The UP4 App abstracts the whole fabric as one virtual big switch with UPF capabilities, we call this the One-Big-UPF abstraction. Such abstraction allows the upper layers to be independent of the underlying physical topology. Communication between the PFCP Agent and the UP4 App is done via P4Runtime. This is the same API that ONOS uses to communicate with the actual switches. However, in the former case, it is used between two control planes, the mobile core, and the SDN controller. By doing this, the deployment can be scaled up and down, adding or removing racks and switches, without changing the mobile core control plane, which instead is provided with the illusion of controlling just one switch.

The One-Big-UPF abstraction abstraction is realized with a virtual-upf.p4 program that formalizes the forwarding model described by PFCP as a series of match-action tables. This program doesn’t run on switches, but it’s used as the schema to define the content of the P4Runtime messages between PFCP Agent and the UP4 App. On switches, we use a different program, fabric.p4, which implements tables similar to the virtual UPF but optimized to satisfy the resource constraints of Tofino, as well as tables for basic bridging, IP routing, ECMP, and more. The UP4 App implements a P4Runtime server, like if it were a switch, but instead it internally takes care of translating P4Runtime rules from virtual-upf.p4 to rules for the multiple physical switches running fabric.p4, based on an up-to-date global view of the topology.

ONOS Configuration

The UPF configuration is split in two configurations, that can be provided independently to ONOS. Th first is used to configure the UP4 ONOS application and defines UPF-related information such as S1U Address, network devices implementing UPF etc. The second one, instead, is used to configure parameters related to the DBUF functionality.

Here’s a list of fields that you can configure via the UPF Network Configuration for UP4:

  • devices: A list of devices IDs that implements the UPF data plane. This list must include all the leaf switches in the topology. The UPF state is replicated on all devices specified in this configuration field. The devices specified in this list must use a P4 pipeline implementing the UPF functionality. Required

  • s1uAddr: The IP address of the S1-U interface (equivalent to N3 for 5G). It can be an arbitrary IP address. Required

  • uePools: A list of subnets that are in use by the UEs. Required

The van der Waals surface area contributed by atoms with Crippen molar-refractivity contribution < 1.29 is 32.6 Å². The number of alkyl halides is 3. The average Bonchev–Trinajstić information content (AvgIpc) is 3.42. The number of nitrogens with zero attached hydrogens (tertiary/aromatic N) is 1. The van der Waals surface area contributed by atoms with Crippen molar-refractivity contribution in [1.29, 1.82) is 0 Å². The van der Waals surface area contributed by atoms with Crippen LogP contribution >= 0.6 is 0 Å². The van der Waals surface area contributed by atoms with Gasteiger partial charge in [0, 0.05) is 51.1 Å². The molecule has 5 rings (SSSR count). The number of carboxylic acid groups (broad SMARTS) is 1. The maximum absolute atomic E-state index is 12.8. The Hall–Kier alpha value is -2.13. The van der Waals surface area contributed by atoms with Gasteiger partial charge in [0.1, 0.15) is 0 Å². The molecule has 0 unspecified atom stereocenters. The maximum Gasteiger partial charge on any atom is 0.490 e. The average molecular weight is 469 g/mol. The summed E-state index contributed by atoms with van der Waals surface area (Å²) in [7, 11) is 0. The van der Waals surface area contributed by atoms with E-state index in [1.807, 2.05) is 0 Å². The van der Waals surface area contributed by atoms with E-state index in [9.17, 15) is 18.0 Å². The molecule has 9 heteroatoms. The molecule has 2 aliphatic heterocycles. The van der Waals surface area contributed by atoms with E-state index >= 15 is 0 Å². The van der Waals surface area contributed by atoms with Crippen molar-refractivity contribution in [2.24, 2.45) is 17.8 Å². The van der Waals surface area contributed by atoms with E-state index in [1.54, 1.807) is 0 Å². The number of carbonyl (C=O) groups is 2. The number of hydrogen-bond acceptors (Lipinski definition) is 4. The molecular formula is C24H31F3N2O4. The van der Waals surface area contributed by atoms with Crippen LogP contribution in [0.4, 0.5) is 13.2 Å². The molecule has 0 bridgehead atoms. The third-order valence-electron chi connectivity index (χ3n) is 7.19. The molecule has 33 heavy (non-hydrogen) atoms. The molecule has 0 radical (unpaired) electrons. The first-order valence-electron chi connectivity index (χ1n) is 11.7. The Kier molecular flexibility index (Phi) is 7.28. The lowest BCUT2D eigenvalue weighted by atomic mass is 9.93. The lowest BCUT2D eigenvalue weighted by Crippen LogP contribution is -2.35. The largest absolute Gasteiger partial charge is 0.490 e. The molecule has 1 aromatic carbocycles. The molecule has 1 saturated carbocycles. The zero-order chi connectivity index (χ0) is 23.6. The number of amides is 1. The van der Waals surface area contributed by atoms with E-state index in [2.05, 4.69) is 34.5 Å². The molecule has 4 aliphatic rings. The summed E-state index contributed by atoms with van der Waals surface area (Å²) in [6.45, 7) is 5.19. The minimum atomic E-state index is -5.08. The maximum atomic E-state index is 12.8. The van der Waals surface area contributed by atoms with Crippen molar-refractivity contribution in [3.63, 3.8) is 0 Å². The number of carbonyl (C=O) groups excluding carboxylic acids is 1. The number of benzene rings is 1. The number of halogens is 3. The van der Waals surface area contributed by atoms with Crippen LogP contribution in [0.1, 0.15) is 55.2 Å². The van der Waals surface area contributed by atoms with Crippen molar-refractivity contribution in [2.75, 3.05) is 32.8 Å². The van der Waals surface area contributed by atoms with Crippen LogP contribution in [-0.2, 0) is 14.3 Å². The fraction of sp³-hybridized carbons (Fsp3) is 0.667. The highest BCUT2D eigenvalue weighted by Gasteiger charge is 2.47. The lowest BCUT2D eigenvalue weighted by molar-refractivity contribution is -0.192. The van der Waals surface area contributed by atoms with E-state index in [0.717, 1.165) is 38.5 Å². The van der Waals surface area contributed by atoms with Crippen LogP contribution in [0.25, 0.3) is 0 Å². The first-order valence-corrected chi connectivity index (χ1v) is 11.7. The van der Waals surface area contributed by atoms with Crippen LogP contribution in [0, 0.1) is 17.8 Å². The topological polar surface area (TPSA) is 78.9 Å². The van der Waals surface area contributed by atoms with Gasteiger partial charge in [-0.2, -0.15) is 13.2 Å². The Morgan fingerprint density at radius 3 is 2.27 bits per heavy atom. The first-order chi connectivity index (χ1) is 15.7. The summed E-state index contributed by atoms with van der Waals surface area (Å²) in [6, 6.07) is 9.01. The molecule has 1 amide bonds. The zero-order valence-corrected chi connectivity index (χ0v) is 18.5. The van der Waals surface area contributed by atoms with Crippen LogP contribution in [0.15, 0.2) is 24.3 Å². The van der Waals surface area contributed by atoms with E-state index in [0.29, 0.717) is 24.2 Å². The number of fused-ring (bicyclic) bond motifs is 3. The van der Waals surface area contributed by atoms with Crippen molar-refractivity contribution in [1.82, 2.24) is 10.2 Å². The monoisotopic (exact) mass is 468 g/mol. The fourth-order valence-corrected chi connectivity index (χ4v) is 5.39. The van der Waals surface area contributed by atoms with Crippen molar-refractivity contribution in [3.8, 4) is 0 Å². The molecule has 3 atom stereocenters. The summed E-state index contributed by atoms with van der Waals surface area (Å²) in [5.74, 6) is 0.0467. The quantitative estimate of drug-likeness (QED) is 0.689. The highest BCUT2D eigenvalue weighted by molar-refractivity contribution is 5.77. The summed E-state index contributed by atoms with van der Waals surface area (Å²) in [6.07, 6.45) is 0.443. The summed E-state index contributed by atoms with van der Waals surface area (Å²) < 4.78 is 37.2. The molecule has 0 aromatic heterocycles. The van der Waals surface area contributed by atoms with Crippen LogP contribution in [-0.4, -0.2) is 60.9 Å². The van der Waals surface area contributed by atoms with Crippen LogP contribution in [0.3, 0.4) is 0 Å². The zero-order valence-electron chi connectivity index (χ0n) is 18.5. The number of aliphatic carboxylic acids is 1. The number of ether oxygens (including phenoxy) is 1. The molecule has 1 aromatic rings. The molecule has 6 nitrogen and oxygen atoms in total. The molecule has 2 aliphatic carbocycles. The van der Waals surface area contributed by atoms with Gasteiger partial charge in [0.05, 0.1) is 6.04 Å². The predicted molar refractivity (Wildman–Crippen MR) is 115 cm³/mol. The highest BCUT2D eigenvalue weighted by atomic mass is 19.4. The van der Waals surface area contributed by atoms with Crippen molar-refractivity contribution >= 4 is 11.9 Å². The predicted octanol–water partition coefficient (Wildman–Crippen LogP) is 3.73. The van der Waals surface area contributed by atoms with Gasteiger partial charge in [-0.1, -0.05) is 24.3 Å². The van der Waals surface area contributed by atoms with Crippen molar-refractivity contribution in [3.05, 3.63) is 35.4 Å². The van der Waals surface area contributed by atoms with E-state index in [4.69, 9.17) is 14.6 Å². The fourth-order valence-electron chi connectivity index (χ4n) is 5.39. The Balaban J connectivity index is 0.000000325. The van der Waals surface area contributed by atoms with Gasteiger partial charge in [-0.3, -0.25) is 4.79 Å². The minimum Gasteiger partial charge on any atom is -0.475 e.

• dbufDrainAddr: The IP address of the UPF data plane interface that the DBUF service will drain packets towards. Optional

  • pscEncapEnabled: Set whether the UPF should use GTP-U extension PDU Session Container when doing encapsulation of downlink packets. Optional

  • defaultQfi: The default QoS Flow Identifier to use when the PDU Session Container encapsulation is enabled. Optional

Here is an example of netcfg JSON for UP4:

    "apps": {
        "org.omecproject.up4": {
            "up4": {
              "devices": [
              "s1uAddr": "",
              "uePools": [
            "dbufDrainAddr": "",
            "pscEncapEnabled": false,
            "defaultQfi": 0

The DBUF configuration block is all optional, we can use UP4 without the downlink buffering functionality. Here’s a list of fields that you can configure:

  • serviceAddr: The address of the DBUF service management interface in the form IP:port. This address is used to communicate with the DBUF service via gRPC (for example, to trigger the drain operation, or receive notification for buffered packets).

  • dataplaneAddr: The address of the DBUF service data plane interface in the form IP:port. Packets sent to this address by the UPF switches will be buffered by DBUF. The IP address must be a routable fabric address.

Here is an example of netcfg for DBUF:

    "apps": {
        "org.omecproject.up4": {
            "dbuf": {
                "serviceAddr": "",
                "dataplaneAddr": ""


When deploying DBUF using the SD-Fabric Helm Chart you do NOT need to provide the "dbuf" part of the UP4 config. That will be pushed automatically by the DBUF Kubernetes pod.

PFCP Agent Configuration

PFCP Agent can be deployed as part of the SD-Fabric Helm Chart.

See the Helm Chart documentation for more information on the configuration parameters. Once deployed, use kubectl get services -n sdfabric to find out the exact UDP endpoint used to listen for PFCP connection requests.

UP4 Troubleshooting

See Troubleshooting Guide.